But traditional software projects are the opposite of a regular, predictable environment. The only good measure of success of a project – did the end result create the expected value over its lifetime? – is so distant from the critical decisions that caused that success or failure that it’s rare for anybody from the original team even to be present to get the feedback. It’s practically impossible to determine which of those decisions led to success or failure (in artificial intelligence, this is known as the credit-assignment problem).

These factors make it very hard for IT professionals to acquire the skills that lead to successful products and services. Instead, developers acquire the skills that allow them to most efficiently reach the goals they are incentivized by – usually declaring their work “dev complete” as rapidly as possible irrespective of whether the functionality is integrated and production-ready – and similar problems arise in other functional areas too.

The fact that software projects are complex systems rather than regular environments leads to another problem – the extreme difficulty of gathering data on which techniques, practices, and methodologies are actually effective, and the near impossibility of generalizing this data outside the context in which it was gathered.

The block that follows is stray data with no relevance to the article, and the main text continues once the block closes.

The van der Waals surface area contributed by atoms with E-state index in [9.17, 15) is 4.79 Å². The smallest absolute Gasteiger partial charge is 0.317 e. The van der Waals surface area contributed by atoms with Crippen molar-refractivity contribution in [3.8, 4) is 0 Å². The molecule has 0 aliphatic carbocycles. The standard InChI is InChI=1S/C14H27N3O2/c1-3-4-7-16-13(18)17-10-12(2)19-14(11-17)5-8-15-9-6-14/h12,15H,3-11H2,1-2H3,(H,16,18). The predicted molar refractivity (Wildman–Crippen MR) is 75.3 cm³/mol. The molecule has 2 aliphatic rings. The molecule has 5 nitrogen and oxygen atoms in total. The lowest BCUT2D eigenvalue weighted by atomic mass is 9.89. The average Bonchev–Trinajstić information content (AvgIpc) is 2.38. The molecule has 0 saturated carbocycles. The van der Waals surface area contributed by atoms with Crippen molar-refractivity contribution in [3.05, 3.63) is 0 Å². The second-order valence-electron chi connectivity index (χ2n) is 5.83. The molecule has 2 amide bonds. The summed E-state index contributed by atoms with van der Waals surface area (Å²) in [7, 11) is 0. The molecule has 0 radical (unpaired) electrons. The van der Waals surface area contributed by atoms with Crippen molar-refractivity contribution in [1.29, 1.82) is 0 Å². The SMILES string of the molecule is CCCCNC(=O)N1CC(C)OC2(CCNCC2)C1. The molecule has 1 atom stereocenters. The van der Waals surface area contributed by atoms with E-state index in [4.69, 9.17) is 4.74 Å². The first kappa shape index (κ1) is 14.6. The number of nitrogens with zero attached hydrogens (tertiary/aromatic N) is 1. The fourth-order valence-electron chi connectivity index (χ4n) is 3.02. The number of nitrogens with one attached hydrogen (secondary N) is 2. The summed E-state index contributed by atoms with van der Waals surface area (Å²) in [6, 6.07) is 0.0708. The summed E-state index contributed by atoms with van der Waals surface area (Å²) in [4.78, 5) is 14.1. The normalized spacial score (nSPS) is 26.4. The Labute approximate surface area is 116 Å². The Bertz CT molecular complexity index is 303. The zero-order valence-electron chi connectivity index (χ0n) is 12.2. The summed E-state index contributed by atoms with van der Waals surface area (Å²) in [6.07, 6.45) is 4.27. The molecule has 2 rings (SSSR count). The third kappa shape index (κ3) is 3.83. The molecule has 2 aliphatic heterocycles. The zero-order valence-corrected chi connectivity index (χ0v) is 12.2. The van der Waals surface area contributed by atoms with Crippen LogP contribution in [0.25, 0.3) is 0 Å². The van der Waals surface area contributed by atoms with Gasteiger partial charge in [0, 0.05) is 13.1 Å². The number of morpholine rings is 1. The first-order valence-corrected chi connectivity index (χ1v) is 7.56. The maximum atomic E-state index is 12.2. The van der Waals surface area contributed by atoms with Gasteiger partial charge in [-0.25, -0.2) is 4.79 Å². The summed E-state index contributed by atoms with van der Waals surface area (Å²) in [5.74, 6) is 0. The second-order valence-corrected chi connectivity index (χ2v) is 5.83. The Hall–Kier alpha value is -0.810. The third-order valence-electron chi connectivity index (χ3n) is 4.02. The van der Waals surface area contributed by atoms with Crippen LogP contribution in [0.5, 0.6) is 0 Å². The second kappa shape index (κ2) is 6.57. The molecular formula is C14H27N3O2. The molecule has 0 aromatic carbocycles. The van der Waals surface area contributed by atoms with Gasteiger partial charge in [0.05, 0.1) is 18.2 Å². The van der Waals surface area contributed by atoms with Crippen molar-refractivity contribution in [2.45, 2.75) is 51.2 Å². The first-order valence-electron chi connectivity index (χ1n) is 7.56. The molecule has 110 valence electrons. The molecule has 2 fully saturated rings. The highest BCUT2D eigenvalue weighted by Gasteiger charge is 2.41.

In his excellent book The Leprechauns of Software Engineering Laurent Bossavit executes a devastating attack on software development folklore such as the “cost of change” (or “cost of defects”) “curve”, the claim that the variance in developer productivity is an order of magnitude, the idea of the cone of certainty, and many other cornerstones of methodological lore in software development. He shows that these theories – and many others – depend on very small sets of data that are gathered either from informal experiments run on computer science students, or projects which cannot possibly have been effectively controlled. The organization of the studies that form the basis of these claims is often methodologically unsound, the data poorly analyzed, and – most egregiously – the findings generalized well beyond their domain of applicability2.